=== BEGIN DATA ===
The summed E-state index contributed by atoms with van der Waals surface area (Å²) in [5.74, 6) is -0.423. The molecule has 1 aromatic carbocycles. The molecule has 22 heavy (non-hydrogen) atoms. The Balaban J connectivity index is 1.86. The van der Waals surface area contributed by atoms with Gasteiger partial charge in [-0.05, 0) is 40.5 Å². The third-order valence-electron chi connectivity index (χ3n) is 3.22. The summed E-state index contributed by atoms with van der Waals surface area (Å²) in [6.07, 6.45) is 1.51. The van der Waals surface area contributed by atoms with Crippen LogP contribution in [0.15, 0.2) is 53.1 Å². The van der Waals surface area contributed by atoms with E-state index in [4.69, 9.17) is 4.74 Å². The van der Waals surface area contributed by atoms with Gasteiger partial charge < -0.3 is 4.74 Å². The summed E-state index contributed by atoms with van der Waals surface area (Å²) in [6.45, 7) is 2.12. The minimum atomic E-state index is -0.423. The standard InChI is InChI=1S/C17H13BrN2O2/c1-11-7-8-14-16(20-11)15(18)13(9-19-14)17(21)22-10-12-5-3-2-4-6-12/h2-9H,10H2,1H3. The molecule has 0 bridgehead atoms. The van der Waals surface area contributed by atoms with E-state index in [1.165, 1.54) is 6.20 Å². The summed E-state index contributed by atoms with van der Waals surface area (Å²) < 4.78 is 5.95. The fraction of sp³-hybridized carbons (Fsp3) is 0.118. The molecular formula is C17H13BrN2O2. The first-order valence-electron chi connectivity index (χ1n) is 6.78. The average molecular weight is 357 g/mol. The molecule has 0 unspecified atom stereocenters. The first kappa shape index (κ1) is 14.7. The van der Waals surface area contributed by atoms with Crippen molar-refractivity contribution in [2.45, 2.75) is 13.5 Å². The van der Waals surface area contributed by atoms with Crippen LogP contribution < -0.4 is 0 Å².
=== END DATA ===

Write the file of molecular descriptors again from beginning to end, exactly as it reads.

The summed E-state index contributed by atoms with van der Waals surface area (Å²) in [5.74, 6) is -0.423. The molecule has 1 aromatic carbocycles. The molecule has 22 heavy (non-hydrogen) atoms. The Balaban J connectivity index is 1.86. The van der Waals surface area contributed by atoms with Gasteiger partial charge in [-0.05, 0) is 40.5 Å². The third-order valence-electron chi connectivity index (χ3n) is 3.22. The summed E-state index contributed by atoms with van der Waals surface area (Å²) in [6.07, 6.45) is 1.51. The van der Waals surface area contributed by atoms with Crippen LogP contribution in [0.15, 0.2) is 53.1 Å². The van der Waals surface area contributed by atoms with E-state index in [4.69, 9.17) is 4.74 Å². The van der Waals surface area contributed by atoms with Gasteiger partial charge < -0.3 is 4.74 Å². The summed E-state index contributed by atoms with van der Waals surface area (Å²) in [6.45, 7) is 2.12. The minimum atomic E-state index is -0.423. The standard InChI is InChI=1S/C17H13BrN2O2/c1-11-7-8-14-16(20-11)15(18)13(9-19-14)17(21)22-10-12-5-3-2-4-6-12/h2-9H,10H2,1H3. The molecule has 0 bridgehead atoms. The van der Waals surface area contributed by atoms with E-state index in [1.165, 1.54) is 6.20 Å². The summed E-state index contributed by atoms with van der Waals surface area (Å²) < 4.78 is 5.95. The fraction of sp³-hybridized carbons (Fsp3) is 0.118. The molecular formula is C17H13BrN2O2. The first-order valence-electron chi connectivity index (χ1n) is 6.78. The average molecular weight is 357 g/mol. The molecule has 0 unspecified atom stereocenters. The first kappa shape index (κ1) is 14.7. The van der Waals surface area contributed by atoms with Crippen molar-refractivity contribution in [2.45, 2.75) is 13.5 Å². The van der Waals surface area contributed by atoms with Crippen LogP contribution < -0.4 is 0 Å².